After remaining stable for nearly a week, petrol and diesel prices declined on Tuesday by up to 9 paise and 11 paise respectively in major cities across the country following the dip in crude oil rates during the past few days.
Following the revision in fuel rates on Tuesday, petrol was priced in Delhi at Rs 71.19 a litre, Mumbai Rs 76.82, Chennai Rs 73.90 and Kolkata Rs 73.28 per litre, according to data available on Indian Oil Corporation website.
Similarly, diesel in Delhi was retailing at Rs 65.89 per litre, Mumbai Rs 69, Chennai Rs 69.61 and Koklata Rs 67.67 a litre.
Fuel prices remained unchanged for six straight days after they went up on 22 January. This month, the state-run oil marketing companies reduced fuel prices just three times due to the rise in crude oil rates in the international market and a weak rupee.
Petrol and diesel rates hit the highest level of this month in Delhi at Rs 72.27 per litre and Rs 66 on 22 January. Petrol and diesel rates rose by Rs 2.54 and Rs 3.23 respectively in Delhi since the beginning of this month.
Meanwhile, crude oil prices crept up on Tuesday after Washington imposed sanctions on Venezuelan state-owned oil firm PDVSA in a step set to severely curb the Organisation of the Petroleum Exporting Countries (OPEC) member’s crude exports to the United States.
Despite the move, which comes as the US government looks to pile pressure on sitting President Nicolas Maduro to step down, traders said ample global oil supply and an economic slowdown especially in China were keeping crude prices in check.
US West Texas Intermediate (WTI) crude futures were at $52.12 per barrel at 0351 GMT, up 13 cents, or 0.3 percent, from their last settlement.
International Brent crude oil futures were at $60.05 per barrel, up 12 cents, or 0.2 percent.
The United States has remained a major destination for Venezuelan oil despite their political differences, although volumes have declined over the past years amid Venezuela’s economic crisis and as the US government has started targeting the South American nation with sanctions.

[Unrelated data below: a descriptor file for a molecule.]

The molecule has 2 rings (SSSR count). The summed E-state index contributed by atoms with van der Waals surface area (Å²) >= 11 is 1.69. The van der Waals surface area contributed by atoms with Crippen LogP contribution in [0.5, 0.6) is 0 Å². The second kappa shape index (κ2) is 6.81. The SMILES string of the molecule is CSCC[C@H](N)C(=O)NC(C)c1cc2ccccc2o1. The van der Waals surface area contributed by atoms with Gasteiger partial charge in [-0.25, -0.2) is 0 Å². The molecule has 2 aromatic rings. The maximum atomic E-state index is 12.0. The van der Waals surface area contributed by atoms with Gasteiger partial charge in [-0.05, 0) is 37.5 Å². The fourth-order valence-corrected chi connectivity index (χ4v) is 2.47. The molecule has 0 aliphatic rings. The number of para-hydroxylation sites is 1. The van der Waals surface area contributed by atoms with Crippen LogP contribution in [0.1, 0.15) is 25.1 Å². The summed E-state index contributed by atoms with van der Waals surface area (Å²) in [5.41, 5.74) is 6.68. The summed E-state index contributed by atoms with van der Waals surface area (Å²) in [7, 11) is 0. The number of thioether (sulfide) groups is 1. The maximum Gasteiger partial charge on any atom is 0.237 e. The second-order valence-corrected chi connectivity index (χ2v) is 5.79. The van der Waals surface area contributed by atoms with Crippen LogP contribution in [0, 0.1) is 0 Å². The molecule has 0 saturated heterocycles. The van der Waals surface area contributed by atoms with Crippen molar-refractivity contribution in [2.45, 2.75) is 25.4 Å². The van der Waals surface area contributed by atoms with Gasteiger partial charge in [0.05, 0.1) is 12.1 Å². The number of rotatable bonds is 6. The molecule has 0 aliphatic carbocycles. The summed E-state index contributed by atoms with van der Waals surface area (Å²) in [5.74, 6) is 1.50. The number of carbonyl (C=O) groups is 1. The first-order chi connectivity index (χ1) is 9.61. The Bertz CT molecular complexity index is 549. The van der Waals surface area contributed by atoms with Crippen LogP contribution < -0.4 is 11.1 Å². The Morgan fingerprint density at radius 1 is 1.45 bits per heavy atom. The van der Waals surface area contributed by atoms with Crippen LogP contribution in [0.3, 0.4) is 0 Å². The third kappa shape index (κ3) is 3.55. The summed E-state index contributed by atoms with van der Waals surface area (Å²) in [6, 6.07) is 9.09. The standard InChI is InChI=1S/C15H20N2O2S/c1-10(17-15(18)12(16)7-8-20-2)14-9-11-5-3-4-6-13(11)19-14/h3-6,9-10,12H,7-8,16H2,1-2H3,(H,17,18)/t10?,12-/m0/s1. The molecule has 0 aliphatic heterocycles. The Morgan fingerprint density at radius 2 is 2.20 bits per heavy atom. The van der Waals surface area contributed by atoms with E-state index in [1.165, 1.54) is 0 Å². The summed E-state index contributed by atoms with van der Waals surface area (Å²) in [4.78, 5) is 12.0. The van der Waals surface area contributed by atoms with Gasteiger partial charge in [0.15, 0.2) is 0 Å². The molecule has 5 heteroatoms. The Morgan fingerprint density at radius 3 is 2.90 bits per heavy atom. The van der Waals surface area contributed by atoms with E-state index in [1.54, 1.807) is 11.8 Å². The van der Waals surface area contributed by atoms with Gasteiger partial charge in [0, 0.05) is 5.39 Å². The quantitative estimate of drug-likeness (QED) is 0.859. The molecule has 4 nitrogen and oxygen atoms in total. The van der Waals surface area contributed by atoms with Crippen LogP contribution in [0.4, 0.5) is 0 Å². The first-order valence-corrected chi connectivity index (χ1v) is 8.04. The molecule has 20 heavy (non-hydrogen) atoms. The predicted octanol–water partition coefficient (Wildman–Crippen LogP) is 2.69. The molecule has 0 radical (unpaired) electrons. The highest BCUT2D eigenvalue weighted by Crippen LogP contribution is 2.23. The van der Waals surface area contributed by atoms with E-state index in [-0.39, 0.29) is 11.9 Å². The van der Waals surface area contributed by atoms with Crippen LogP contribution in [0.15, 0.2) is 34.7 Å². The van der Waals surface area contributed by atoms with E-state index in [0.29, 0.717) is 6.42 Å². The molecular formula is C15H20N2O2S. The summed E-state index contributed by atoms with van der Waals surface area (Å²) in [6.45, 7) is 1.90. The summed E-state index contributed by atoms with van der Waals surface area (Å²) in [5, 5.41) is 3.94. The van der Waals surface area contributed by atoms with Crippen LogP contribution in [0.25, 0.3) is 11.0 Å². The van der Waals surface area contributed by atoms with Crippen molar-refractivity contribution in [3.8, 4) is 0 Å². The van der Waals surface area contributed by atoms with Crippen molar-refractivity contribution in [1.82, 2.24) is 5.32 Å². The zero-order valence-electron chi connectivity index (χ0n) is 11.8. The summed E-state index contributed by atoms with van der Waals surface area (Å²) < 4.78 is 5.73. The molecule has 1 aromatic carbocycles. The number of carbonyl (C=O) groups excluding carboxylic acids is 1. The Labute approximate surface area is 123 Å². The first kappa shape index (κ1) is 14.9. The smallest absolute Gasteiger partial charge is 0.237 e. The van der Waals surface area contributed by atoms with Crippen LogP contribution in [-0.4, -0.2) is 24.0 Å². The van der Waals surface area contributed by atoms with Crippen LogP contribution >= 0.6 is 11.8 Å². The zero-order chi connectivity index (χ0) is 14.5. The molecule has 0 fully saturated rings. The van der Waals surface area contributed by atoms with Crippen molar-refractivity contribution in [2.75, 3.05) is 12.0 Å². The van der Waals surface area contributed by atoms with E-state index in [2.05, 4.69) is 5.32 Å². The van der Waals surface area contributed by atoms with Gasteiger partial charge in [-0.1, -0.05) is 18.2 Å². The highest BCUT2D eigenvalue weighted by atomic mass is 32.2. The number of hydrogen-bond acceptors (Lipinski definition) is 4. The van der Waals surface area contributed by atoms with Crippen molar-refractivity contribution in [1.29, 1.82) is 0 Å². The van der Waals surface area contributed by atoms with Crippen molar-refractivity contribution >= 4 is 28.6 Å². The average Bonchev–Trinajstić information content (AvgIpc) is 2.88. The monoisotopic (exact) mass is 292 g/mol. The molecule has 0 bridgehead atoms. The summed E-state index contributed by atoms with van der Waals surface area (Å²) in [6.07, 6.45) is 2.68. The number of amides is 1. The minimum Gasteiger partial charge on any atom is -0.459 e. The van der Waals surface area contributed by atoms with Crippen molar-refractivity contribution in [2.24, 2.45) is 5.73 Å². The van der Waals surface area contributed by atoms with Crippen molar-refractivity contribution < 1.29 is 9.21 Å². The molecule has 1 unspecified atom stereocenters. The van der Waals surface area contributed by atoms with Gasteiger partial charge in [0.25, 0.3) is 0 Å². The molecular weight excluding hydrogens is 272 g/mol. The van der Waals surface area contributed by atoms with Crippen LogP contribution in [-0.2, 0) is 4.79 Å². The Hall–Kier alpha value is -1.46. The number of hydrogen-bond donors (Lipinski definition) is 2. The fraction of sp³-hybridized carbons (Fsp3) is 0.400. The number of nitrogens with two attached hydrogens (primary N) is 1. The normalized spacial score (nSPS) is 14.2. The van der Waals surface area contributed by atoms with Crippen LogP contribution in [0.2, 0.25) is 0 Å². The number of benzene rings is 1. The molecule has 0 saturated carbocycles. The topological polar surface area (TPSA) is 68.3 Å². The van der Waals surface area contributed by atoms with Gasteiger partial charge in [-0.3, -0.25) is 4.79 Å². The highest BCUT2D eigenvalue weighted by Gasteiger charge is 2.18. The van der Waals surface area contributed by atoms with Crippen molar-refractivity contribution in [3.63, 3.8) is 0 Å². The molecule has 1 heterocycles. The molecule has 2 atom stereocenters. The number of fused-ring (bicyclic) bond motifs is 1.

The US government is supporting Venezuelan opposition leader Juan Guaido, who proclaimed himself interim president last week and is demanding the resignation of Maduro.
“As a result of today’s action, all property and interests in property of PDVSA subject to US jurisdiction are blocked, and US persons are generally prohibited from engaging in transactions with them,” the US Treasury said late on Monday.
“Persons operating in the oil sector of the Venezuelan economy may be subject to sanctions,” it added.
Venezuela has the world’s biggest proven oil reserves and is a member of the OPEC.
Despite its huge reserves, Venezuela’s exports declined to little more than 1 million barrels per day in 2018 from 1.6 million bpd in 2017, according to Refinitiv ship tracking data and trade sources.
The decline comes amid an economic crisis which has seen investment plummet, power and key equipment supplies disrupted, and salaries left unpaid.
While news of the sanctions against Venezuela grabbed headlines, analysts said the fundamental issue for global oil trade remained plentiful supply.
“The more significant issue is (global) supply, and despite OPEC’s best efforts (to reduce output) there seems to be plenty of it,” said Jeffrey Halley of futures brokerage OANDA in Singapore.
Global oil supply remains high largely due to a more than 2 million bpd increase in US crude oil production last year, to a record 11.9 million bpd.
There are also concerns in the oil industry that crude demand could stutter amid an economic slowdown.
— With Reuters inputs
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Updated Date: Jan 29, 2019 14:56:08 IST